Don’t Forget Your Follow Ups

Take advantage of these opportunities to follow up with customers – retail or wholesale – and keep your creative business in front of them.

Follow Up

Follow up when you have met your customers at a retail show. Did you gather names and email addresses in your guest book at a fair or festival? Make sure to send out an email to them within a week or two to thank them for stopping by and invite them to your website. Since they have an interest in your work, you might consider a special offer, like free shipping to encourage a sale. Then put them on your list to get regular newsletters, about every 6 or 8 weeks.

Follow up after wholesale trade shows. Each time a buyer walked into your booth, you should have traded business cards with them. These leads are like gold; don’t squander them! Follow up by phone or email shortly after the show ends to thank them for their interest, and then make sure to include them on your marketing calendar so that they receive regular contacts. Connect with them on social media as well, to build a relationship there.

Follow up after networking opportunities. You made a contact who could be helpful, and you know you should stay in touch. Don’t wait for the other person to call or email. Make a point to invite them to meet for coffee, send a personalized note through the mail or email them. Your network is essential to finding and making the most of opportunities.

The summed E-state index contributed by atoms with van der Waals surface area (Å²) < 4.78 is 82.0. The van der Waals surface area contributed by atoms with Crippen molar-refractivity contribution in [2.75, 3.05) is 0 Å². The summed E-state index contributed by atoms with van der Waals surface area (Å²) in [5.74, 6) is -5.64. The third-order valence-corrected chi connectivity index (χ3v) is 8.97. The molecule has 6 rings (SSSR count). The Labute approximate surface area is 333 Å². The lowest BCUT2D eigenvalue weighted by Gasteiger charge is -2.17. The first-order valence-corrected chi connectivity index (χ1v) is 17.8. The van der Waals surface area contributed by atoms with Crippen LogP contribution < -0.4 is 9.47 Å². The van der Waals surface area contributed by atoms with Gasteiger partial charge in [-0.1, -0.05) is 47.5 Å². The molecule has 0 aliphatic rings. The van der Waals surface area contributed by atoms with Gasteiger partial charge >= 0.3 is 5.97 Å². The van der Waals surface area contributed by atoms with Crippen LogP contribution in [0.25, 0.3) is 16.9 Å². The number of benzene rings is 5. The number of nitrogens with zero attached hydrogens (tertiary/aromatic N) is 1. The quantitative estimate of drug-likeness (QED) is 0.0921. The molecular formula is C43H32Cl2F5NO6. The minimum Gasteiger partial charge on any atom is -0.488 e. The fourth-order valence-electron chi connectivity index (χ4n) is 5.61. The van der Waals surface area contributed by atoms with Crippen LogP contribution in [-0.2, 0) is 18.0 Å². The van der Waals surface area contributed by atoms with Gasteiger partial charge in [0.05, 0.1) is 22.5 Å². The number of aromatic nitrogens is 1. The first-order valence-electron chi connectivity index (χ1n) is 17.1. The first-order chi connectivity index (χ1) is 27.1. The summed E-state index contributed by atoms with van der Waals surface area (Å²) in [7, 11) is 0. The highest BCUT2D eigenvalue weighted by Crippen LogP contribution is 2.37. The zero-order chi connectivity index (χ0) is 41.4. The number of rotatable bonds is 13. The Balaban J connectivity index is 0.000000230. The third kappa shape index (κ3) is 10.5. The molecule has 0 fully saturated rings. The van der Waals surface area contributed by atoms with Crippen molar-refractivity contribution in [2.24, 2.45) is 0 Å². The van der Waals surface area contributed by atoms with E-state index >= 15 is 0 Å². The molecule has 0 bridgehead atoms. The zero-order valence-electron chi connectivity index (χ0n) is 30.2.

Follow up with every order you ship. Existing customers are your fans – don’t let them forget you! Repeat business builds business, and people who have bought from you already are easier to sell than new customers. Put this group on your regular list to get thank yous, special offers, invitations, and sneak peeks at what’s new.

Follow up your newsletters. Yes, really! If you can see that a reader clicked on your link, but you didn’t hear from them, you know they had enough interest to open, read and react to your message. Don’t let these potential sales fall through the cracks. Don’t spam your contacts, but keep a “hot list” of email recipients to approach with invitations and special offers.

Follow up when you have been out of touch for a while. Even if you think a contact has gotten cold, make the effort to rekindle your relationship rather than give up on old customers. If you have a new collection to present, or exciting offer to share, old contacts may become new customers once again.


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